Starting a Movement: The Red Stroller in Italy

Belinda Silvestro is an environmental activist living in Brindisi, Southern Italy. With other women committed to taking action against the environmental pollution affecting her town and threatening the health of its inhabitants, she founded the association The Red Stroller (Il Passeggino Rosso). by Belinda Silvestro, Breast Cancer Consortium Special Issue, 2014.

Cancer Sucks: The Legacy of Tutu Tedder, the U.K.

Since meeting the showgirl, Tutu, in 1994 when she was performing at the legendary Madame Jojo’s in London’s Soho, we collaborated on many occasions. She was my friend, my favorite muse. When she was diagnosed with breast cancer in 2009, it seemed obvious that we would document the experience. Eager to break from the generic breast cancer tableau, those pink and fluffy images that fail to reflect the realities of the disease, we knew we would alienate mainstream outlets. Tutu endeavored to be true to herself. Appearing in photographs that were at times graphic, she refused to compromise on revealing truth. With the Cancer Sucks project, Tutu wanted to take back a degree of the control and autonomy that the prescriptive nature of treatment plans and frequent hospitalization threatened to strip away. by Ashley Savage, Breast Cancer Consortium Special Issue, 2014

Women’s Experiences of Breast Cancer: A Snapshot of the Stories of Women from Minority Groups in Australia

This organization report presents a brief account of the findings from a PhD research project conducted from 2011 to 2014 in Australia, which involved an analysis of Australian breast cancer websites and an interview study with women from minority groups who have had breast cancer. The focus of this research was on how information and support services were presented to women from minority groups, and how women described this experience for themselves. This information is directed towards the participating breast cancer organizations and any other community groups or organizations that aim to help women with breast cancer. — by Alexandra Gibson, Christina Lee, and and Shona Crabb, University of Queensland, 2014.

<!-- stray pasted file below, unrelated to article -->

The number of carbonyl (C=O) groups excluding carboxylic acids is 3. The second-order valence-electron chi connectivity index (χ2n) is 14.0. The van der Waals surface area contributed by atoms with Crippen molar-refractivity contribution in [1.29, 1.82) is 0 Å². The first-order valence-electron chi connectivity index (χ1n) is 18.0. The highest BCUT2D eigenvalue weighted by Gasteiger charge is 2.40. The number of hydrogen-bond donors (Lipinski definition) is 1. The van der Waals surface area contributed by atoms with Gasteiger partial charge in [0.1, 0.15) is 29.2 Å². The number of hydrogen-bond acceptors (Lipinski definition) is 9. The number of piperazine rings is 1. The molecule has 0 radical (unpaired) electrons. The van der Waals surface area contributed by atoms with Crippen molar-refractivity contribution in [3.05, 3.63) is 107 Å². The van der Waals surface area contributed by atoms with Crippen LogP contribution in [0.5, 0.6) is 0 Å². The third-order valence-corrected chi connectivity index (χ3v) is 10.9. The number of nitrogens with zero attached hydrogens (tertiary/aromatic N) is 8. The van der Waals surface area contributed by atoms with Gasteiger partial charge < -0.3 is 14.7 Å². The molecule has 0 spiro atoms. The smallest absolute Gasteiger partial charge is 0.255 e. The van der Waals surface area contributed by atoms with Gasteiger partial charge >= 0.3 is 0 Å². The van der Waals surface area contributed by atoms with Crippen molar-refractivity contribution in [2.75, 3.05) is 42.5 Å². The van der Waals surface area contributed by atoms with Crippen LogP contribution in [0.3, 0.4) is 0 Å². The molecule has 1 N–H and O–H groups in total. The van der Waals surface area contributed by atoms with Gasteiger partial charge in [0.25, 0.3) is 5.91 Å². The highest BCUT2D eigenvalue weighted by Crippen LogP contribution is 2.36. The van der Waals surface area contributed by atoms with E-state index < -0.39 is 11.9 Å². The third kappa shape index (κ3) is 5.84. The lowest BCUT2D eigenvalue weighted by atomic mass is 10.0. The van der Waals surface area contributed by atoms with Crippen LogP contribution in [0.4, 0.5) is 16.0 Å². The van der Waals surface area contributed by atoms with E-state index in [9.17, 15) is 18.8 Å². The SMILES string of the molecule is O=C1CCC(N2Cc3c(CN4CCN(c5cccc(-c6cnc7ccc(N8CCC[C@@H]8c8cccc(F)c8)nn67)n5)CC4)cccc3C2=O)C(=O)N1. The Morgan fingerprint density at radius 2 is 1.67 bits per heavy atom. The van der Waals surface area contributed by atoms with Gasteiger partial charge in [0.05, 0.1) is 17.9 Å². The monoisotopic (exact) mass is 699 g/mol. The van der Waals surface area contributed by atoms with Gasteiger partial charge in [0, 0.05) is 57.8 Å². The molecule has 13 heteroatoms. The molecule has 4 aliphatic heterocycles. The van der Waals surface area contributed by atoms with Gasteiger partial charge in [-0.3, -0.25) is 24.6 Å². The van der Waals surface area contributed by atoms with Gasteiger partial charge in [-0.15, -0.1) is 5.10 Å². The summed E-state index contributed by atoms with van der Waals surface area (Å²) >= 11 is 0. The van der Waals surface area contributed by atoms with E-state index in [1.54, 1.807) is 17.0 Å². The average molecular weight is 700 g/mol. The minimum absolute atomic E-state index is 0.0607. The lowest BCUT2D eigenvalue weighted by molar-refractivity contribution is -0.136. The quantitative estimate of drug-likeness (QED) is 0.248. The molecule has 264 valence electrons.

Woman Screen Shot 2014-08-11 at 4.10.36 PMMammography Screening in Germany: Yes or No?

After living in the U.S. for 19 years I moved back to my native Germany. Shortly after my arrival, I received an invitation to be screened for breast cancer. The standard letter described Germany’s FREE screening program and conveniently came with an automatic appointment. It felt like an obligation rather than a choice. I’m not the only German woman who feels this way. When a political TV journal took on the issue in June, it generated intense discussion about mammography screening among experts and the public at large. — by Astrid Eich-Krohm, Breast Cancer Consortium, Aug. 15, 2014.

Gender, Power, and Feminisms in Breast Cancer Advocacy: Lessons from the United States and Poland (PDF)

The U.S. breast cancer movement helped transform breast cancer’s social and medical landscape domestically and in some ways internationally. However, differences in gender identities, power relations, and the role of feminism(s) cross-culturally also shaped breast cancer advocacy itself. After giving a brief introduction to the socio-historical context of the U.S. and Polish breast cancer movements, this article illuminates some of the linkages and divergences between the United States and Poland to demonstrate the role of gender and power in social movements that concentrate exclusively on women’s (health) issues, namely breast cancer. This comparison of social phenomena from two countries illuminates the impact of cultural patterns on models of activism as they relate to feminism and traditional gender roles. — by Gayle Sulik and Edyta Zierkiewicz, Journal of Gender and Power, 2014.

Perilous equations? Empowerment and the Pedagogy of Fear in Breast Cancer Awareness Campaigns in Spain. Link to Publisher (PDF)

Breast cancer awareness campaigns are the major strategy used by public institutions and private organizations to empower women about breast cancer. Yet mainstream campaigns are often unaware of, or oversimplify, the meanings of empowerment. Drawing upon my research and observations as an academic and activist over the past 9 years in Spain, I show how the goal of empowerment aims to persuade women to comply with biomedical recommendations rather than challenge them. Campaigns use coercive fear mongering tactics, including misleading information, the exaggeration of statistical data, fear of a horrible death, or stereotypical pressures about women’s moral responsibilities to subject themselves to medical interventions for the sake of the family. Some argue that fearmongering tactics are necessary for targeting women with a simplified, high-impact messaging. However, there is evidence that fear creates unnecessary social psychosis and, conflicting with the stated empowerment intent, distorts decision-making. I argue that there is an urgent need to stimulate debate about how to improve breast cancer awareness campaigns by using an alternative approach that is grounded in a model of critical health literacy in which patient-centered aims work in conjunction with critical consciousness of the social factors that affect breast cancer. — by Ana Porroche Escudero, Women’s Studies International Forum, 2014.